Big business has been able to hijack the “free market” message for a long time now. Of course, a truly free market is about a truly level playing field for businesses of all sizes, and one where innovators can compete with established big businesses. I would argue that it is also about an economy where entrepreneurs and small business owners can take chances and innovate against a backdrop of health care, childcare and retirement security. But maybe that should not be the focus – one appeal of an anti-monopoly message could be to give the devisive social issues a rest for awhile and focus on inclusive economic growth.

The author gives several examples of monopoly power hurting both rural and urban interests:

FRERICK TALKS ABOUT running a Teddy Roosevelt-style campaign. In rural towns in southwest Iowa, he has challenged the merger between Monsanto and Bayer, which would give two companies (the other is Dow/DuPont) control of 75 percent of the U.S. corn seed supply. Add the company created by the merger of ChemChina and Syngenta, and three companies would sell 80 percent of all seeds. Farmers have no ability to bargain for corn seed, which has doubled in price over the last decade, even while crop prices have dropped…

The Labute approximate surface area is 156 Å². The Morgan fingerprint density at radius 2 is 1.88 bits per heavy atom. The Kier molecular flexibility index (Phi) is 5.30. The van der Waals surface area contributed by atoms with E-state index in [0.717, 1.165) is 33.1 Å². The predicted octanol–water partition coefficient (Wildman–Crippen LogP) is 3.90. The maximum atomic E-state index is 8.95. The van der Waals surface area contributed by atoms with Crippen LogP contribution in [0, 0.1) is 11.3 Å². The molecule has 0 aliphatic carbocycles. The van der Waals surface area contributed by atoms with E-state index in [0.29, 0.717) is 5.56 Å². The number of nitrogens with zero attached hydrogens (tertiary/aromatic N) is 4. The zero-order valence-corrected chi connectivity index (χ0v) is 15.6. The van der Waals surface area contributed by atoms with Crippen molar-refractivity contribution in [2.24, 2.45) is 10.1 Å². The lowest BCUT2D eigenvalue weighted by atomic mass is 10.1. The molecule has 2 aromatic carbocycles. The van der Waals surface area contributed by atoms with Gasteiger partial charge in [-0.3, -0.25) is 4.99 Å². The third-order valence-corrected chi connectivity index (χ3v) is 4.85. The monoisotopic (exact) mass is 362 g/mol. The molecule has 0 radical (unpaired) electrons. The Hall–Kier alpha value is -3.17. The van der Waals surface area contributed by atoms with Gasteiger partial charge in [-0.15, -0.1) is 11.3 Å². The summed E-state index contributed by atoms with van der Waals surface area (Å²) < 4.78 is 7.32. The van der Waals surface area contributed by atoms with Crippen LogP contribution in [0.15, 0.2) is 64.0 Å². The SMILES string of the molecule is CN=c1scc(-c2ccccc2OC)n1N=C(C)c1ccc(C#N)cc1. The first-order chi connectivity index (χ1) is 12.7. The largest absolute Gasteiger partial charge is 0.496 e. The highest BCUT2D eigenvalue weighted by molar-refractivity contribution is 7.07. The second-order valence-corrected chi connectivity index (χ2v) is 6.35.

But Frerick has a broader case to make on monopolies. In urban areas of Des Moines with less connection to farm life, he’s talked about cable companies who take hours to answer customer service calls, or shrinking local newspapers due to Facebook and Google’s capturing of prized eyeballs for advertisers. In older communities, he’s condemned pharmaceutical companies that funnel patients to expensive drugs with little or no competition. A separate 2016 paper Frerick wrote while at Treasury explained how drug companies use corporate charity as a profit center, by paying discounts for individuals so insurers and government plans have to pay exorbitant rates for medications…

Most hospitals buy supplies in bulk through group purchasing organizations (GPOs) which carry a “90/10” requirement. Hospitals must continue to purchase at least 90 percent of their supplies from inside the GPO to qualify for discounts and avoid millions of dollars in penalties. This contractual obligation fortified BD’s monopoly, despite selling a more dangerous, more expensive product.